Renewable energies

Solar energy

On Earth, solar energy is at the origin of the cycle of water, wind and photosynthesis carried out by the plant kingdom, on which the animal kingdom depends via the food chains. Solar energy is therefore at the origin of all energies on Earth except nuclear, geothermal and tidal energy.

There are several ways to capture solar energy:

Wind energy

Wind energy is wind energy and more specifically, energy directly derived from the wind by means of a wind generator device such as a wind turbine or windmill. The technology currently most commonly used to capture wind energy uses a propeller on a horizontal axis.

There are mainly 4 types of wind power plants :


In the field of energy, and more particularly bioenergy, the term biomass refers to all organic matter of plant origin (including algae), animal or fungal matter that can become a source of energy by combustion (e.g. wood energy), after methanisation (biogas) or after new chemical transformations (agrofuel).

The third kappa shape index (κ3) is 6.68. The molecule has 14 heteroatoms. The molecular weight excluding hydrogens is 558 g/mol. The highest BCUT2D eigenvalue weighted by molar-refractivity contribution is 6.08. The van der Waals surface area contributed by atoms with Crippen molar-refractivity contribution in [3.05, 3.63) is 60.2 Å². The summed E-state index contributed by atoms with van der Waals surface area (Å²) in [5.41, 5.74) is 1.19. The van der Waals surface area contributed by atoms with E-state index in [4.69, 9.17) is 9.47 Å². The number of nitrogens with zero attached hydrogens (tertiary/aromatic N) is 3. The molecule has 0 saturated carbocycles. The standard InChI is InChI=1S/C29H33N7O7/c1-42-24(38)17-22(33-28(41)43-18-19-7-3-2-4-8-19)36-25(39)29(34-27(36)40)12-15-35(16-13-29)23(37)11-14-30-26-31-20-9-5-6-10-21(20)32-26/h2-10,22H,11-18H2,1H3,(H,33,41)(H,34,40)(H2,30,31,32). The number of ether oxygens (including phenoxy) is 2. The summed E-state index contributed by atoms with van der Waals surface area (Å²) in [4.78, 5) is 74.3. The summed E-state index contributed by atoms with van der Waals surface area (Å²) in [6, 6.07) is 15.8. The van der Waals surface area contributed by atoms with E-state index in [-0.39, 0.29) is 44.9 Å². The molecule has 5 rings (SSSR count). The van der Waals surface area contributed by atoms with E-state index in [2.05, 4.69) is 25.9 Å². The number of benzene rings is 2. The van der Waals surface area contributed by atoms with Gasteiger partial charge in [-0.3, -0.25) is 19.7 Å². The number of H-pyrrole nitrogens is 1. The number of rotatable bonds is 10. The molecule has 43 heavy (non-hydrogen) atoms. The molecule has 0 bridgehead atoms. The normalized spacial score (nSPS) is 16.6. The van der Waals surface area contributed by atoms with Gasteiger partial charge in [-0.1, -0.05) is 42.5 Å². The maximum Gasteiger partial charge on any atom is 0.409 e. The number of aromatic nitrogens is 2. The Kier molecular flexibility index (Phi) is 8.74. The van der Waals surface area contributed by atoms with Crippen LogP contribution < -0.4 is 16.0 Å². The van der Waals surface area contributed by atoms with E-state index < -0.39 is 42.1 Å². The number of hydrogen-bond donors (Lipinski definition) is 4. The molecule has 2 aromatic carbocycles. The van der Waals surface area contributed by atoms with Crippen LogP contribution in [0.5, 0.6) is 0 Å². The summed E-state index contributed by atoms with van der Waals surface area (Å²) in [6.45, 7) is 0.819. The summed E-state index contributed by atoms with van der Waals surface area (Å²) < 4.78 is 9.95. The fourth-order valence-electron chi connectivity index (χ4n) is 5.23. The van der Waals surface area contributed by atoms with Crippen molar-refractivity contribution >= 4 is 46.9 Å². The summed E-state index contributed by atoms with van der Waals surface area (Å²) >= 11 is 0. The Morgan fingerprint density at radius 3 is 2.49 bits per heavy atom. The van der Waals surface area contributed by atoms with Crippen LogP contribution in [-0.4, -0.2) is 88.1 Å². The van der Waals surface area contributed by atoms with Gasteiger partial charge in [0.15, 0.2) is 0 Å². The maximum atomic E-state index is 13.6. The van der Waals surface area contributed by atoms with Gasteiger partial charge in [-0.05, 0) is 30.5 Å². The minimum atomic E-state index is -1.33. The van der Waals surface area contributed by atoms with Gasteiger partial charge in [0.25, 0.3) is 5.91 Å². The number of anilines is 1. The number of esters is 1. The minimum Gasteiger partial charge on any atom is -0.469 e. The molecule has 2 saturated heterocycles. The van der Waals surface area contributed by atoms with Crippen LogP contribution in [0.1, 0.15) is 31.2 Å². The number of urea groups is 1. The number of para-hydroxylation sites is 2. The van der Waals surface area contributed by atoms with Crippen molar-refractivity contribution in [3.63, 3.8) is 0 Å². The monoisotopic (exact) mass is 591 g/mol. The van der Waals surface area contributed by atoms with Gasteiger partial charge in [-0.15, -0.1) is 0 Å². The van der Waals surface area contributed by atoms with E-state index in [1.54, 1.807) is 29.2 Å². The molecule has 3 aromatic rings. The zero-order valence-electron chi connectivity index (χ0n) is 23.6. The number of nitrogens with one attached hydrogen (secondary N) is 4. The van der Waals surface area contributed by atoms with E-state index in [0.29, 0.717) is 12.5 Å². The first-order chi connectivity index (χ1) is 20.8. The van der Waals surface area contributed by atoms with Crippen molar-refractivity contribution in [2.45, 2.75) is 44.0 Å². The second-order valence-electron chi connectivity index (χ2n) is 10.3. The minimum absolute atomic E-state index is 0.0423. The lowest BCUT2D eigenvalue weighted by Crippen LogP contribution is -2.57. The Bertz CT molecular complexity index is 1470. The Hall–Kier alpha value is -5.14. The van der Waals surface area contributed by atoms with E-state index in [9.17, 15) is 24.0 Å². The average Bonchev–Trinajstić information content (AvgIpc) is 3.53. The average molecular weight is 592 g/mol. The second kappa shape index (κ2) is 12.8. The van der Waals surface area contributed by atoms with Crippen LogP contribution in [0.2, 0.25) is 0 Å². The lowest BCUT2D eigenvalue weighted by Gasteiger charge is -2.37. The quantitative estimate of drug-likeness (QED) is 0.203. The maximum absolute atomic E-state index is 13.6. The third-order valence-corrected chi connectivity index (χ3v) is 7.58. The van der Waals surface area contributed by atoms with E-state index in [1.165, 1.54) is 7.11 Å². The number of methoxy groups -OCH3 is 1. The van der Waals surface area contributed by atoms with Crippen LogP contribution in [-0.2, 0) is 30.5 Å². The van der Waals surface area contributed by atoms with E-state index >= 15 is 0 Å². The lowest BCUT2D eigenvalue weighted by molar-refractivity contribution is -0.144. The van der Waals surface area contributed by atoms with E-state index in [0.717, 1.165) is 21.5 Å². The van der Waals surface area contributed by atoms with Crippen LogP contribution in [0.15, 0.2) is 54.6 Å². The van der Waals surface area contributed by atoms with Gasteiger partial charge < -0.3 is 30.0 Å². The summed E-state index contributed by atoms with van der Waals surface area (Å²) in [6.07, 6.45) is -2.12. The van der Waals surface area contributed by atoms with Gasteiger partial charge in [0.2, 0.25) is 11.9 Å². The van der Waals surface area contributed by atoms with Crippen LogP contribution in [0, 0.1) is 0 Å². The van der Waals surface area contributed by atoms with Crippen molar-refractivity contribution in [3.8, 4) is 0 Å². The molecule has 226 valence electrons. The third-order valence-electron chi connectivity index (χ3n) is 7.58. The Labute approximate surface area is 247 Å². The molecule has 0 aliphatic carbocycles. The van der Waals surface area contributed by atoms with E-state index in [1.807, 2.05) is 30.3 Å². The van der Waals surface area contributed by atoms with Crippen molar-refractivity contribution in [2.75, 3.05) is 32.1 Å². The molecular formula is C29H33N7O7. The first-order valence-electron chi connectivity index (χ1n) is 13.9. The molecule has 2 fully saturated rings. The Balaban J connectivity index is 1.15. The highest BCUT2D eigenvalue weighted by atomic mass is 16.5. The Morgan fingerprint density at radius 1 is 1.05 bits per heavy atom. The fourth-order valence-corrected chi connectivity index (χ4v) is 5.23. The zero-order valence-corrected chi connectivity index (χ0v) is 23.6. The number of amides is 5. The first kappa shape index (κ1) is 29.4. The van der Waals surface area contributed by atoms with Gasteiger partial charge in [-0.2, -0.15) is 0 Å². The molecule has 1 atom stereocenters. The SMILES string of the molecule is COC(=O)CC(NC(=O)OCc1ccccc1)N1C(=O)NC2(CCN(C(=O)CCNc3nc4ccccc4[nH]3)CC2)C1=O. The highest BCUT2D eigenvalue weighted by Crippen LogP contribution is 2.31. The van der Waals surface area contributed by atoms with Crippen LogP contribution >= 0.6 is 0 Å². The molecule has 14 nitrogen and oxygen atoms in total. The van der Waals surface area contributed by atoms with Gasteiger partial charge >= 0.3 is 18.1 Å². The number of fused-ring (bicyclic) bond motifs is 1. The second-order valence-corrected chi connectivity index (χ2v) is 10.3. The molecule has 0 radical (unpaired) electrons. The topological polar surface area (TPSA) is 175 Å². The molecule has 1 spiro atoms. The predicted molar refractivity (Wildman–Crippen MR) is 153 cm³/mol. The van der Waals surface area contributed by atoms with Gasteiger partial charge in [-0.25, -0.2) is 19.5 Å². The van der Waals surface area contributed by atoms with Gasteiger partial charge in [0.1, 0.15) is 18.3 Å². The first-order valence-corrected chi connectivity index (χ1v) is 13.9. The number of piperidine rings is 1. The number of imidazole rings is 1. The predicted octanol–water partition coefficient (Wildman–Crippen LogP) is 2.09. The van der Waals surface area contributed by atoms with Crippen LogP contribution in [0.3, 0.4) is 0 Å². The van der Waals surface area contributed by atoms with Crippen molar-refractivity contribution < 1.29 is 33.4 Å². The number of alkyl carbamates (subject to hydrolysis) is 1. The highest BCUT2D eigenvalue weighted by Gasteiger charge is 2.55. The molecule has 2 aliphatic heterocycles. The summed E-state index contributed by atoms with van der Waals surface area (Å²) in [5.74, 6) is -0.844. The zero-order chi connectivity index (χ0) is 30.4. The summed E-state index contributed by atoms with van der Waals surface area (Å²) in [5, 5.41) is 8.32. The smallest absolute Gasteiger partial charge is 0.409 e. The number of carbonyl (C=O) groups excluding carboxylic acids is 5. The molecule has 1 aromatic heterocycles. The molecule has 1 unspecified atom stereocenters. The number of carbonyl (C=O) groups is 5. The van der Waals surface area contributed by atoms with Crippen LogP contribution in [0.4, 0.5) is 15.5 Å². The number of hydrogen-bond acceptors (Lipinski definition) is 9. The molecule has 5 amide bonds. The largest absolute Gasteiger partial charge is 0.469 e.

We thus distinguish the 3 different uses of biomass:


Hydroelectric energy, or hydroelectricity, is a renewable electrical energy obtained by converting hydraulic energy, from the various natural water flows, into electricity. The kinetic energy of the water flow is transformed into mechanical energy by a turbine, then into electrical energy by an alternator.

There are mainly 2 types of hydroelectric power plants:


Biogas is defined as gaseous effluents, mainly methane, resulting from the fermentation of organic matter contained in landfills, sewage treatment plants, etc. Methane is a powerful greenhouse gas and its capture is highly desirable. It can be considered as an energy resource, often via its combustion to produce steam and/or electricity; its direct use in poor gas engines can also be considered. Biogas is a combustible gas, composed on average of 65% methane (CH4) and 35% CO2.